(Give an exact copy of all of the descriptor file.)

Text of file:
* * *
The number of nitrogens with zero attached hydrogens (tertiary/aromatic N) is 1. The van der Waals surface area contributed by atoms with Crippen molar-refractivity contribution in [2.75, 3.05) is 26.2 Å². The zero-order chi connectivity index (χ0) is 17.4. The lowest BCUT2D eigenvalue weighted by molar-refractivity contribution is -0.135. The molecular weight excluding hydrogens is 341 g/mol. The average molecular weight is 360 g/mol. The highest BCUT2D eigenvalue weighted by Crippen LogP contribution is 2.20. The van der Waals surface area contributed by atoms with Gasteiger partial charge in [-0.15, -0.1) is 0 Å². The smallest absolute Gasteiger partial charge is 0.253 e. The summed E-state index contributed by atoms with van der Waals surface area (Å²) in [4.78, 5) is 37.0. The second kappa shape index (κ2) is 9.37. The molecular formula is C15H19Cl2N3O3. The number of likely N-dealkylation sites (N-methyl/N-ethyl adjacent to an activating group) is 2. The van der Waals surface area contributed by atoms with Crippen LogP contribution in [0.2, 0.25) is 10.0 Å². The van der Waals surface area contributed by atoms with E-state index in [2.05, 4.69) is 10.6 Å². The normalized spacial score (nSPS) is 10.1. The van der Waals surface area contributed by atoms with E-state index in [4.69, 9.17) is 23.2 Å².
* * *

The number of nitrogens with zero attached hydrogens (tertiary/aromatic N) is 1. The van der Waals surface area contributed by atoms with Crippen molar-refractivity contribution in [2.75, 3.05) is 26.2 Å². The zero-order chi connectivity index (χ0) is 17.4. The lowest BCUT2D eigenvalue weighted by molar-refractivity contribution is -0.135. The molecular weight excluding hydrogens is 341 g/mol. The average molecular weight is 360 g/mol. The highest BCUT2D eigenvalue weighted by Crippen LogP contribution is 2.20. The van der Waals surface area contributed by atoms with Gasteiger partial charge in [-0.15, -0.1) is 0 Å². The smallest absolute Gasteiger partial charge is 0.253 e. The summed E-state index contributed by atoms with van der Waals surface area (Å²) in [4.78, 5) is 37.0. The second kappa shape index (κ2) is 9.37. The molecular formula is C15H19Cl2N3O3. The number of likely N-dealkylation sites (N-methyl/N-ethyl adjacent to an activating group) is 2. The van der Waals surface area contributed by atoms with Crippen LogP contribution in [0.2, 0.25) is 10.0 Å². The van der Waals surface area contributed by atoms with E-state index in [2.05, 4.69) is 10.6 Å². The normalized spacial score (nSPS) is 10.1. The van der Waals surface area contributed by atoms with E-state index in [4.69, 9.17) is 23.2 Å².